Cookies on this website
We use cookies to ensure that we give you the best experience on our website. If you click 'Continue' we'll assume that you are happy to receive all cookies and you won't see this message again. Click on 'Find out more' to see our Cookie statement.
Skip to main content
Science blog what does a glass of prosecco and the ice age ocean have in common

SCIENCE BLOG: What does a glass of Prosecco and the Ice Age ocean have in common?

Earth sciences

The concentration of CO2 in the atmosphere at the last ice age, some 19,000 years ago, was about a third lower than just prior to the Industrial Revolution. Where this carbon was stored during that frozen time is a mystery scientists have long sought to solve.

Science blog good vibrations how can spiders locate their prey

Science Blog: Good vibrations - how can spiders locate their prey?

Research Zoology

A study published today by Dr Beth Mortimer and colleagues at the Department of Zoology and University Carlos III of Madrid reveals that orb weaving spiders can compare 3D vibrational inputs into their 8 legs from the web to locate prey.

Science blog how do jumping popper toys work

Science Blog: How do jumping popper toys work?

Maths Research

In a series of videos launching The Mathematical Observer, a new YouTube channel showcasing the research performed in the Oxford Mathematics Observatory, Oxford Mathematician Michael Gomez (in collaboration with Derek Moulton and Dominic Vella) investigates the science behind the jumping popper toy.

Want to help cut air pollution you might need to keep your engine on

Want to help cut air pollution? You might need to keep your engine on


Felix Leach, Associate Professor of Engineering Science, University of Oxford writes in The Conversation...

Protecting the ocelot in the brazilian amazon basin

Protecting the ocelot in the Brazilian Amazon basin

Researchers from WildCRU in the Department of Zoology have been investigating the habitat use of the understudied ocelot, using the species’ largest known dataset.

Why protesters should be wary of 201812 years to climate breakdown2019 rhetoric

Why protesters should be wary of ‘12 years to climate breakdown’ rhetoric

An article first published in The Conversation by Professor Myles Allen of the Environmental Change Institute, School of Geography and the Environment, and the Department of Physics.

Fairer resources for fairer data

FAIRer Resources for FAIRer Data

Engineering Research

Open access Nature Biotechnology article shows role FAIRsharing plays in maximising visibility and adoption of standards, databases and repositories

Creating chemical systems with lifelike properties

Creating chemical systems with lifelike properties

Chemistry Research

Researchers in the Department of Chemistry have designed and created a simple, chemical system which displays some of the emergent properties of lifelike systems. This work could contribute towards the design of new materials and machines with lifelike properties: those which replicate, adapt and evolve.

Science blog mathematical models developed for the oil industry may transform the way we bring stroke drugs to market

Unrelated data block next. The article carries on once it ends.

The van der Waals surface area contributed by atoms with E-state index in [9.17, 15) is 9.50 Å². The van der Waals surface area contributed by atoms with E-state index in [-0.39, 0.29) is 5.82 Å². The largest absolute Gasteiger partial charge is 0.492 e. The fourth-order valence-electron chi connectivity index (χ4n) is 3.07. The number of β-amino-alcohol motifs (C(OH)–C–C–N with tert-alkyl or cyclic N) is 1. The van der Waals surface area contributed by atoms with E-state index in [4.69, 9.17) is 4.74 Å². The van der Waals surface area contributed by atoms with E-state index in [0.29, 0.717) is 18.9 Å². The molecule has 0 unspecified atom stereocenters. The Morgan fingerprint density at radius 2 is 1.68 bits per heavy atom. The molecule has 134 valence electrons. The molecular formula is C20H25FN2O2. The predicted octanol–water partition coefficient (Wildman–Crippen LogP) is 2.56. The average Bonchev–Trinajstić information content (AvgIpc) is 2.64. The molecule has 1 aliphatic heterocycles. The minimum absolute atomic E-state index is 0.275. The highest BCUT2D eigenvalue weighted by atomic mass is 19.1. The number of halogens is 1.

Science Blog: Mathematical models developed for the oil industry may transform the way we bring stroke drugs to market

Engineering Medical science Research

11-17 March 2019 is Brain Awareness Week. Here, Dr Wahbi El-Bouri from the Department of Engineering Science discusses how his group's research into modelling blood flow in the brain could speed up the development of stroke drugs.

Science blog scientist who made proteins float in soap bubbles wins top prize

Science Blog: Scientist who made proteins float in soap bubbles wins top prize

Award Chemistry Research

The 2019 Novozymes Prize of DKK 3 million is being awarded to Professor Dame Carol Robinson at the Department of Chemistry for her scientific breakthroughs in use of mass spectrometry for proteome analysis. Her methods are widely used in the biotech industry and have contributed to identifying both new protein drugs and new drug targets.

Oxford sparks launch new podcast why should we cuddle

Oxford sparks launch new podcast: why should we cuddle?

Oxford Sparks Zoology

In this episode of the Oxford Sparks 'Big Questions' podcast they visited the Department of Zoology to find out about Lemurs and why they cuddle....

Dphil student2019s 201cunique and special work201d wins prize at washington conference

DPhil student’s “unique and special work” wins prize at Washington Conference

Award Engineering

The Society for Laboratory Automation and Screening (SLAS) has bestowed one of their highest honours, the SLAS Innovation Award 2019, on Cristian Soitu, a DPhil student at the University of Oxford (Harris Manchester College).

Galaxy zoo wins the ras group achievement award

Galaxy Zoo wins the RAS Group Achievement Award

Award Citizen science

The Royal Astronomical Society has given the Galaxy Zoo team – including the volunteers who have made the project the success it is – their Group Achievement Award for 2019.

Science blog asking sensitive questions in the field of conservation

Science Blog: Asking sensitive questions in the field of conservation

Research Zoology

Amy Hinsley from the Department of Zoology writes about a new way of looking at conservation and human behaviour.

Oxford sparks launch new podcast asking should i be vegan

Oxford Sparks launch new podcast asking: Should I be Vegan?

Oxford Sparks Public Engagement

If you have been in a supermarket recently you will have noticed it, all of a sudden all of the shelves have become more vegan friendly.

Science blog new optical memory cell achieves record data storage density

Science blog: New Optical Memory Cell Achieves Record Data-Storage Density

Materials science

A new device could enable computers that use optics and electrical signals to interact with data

Load More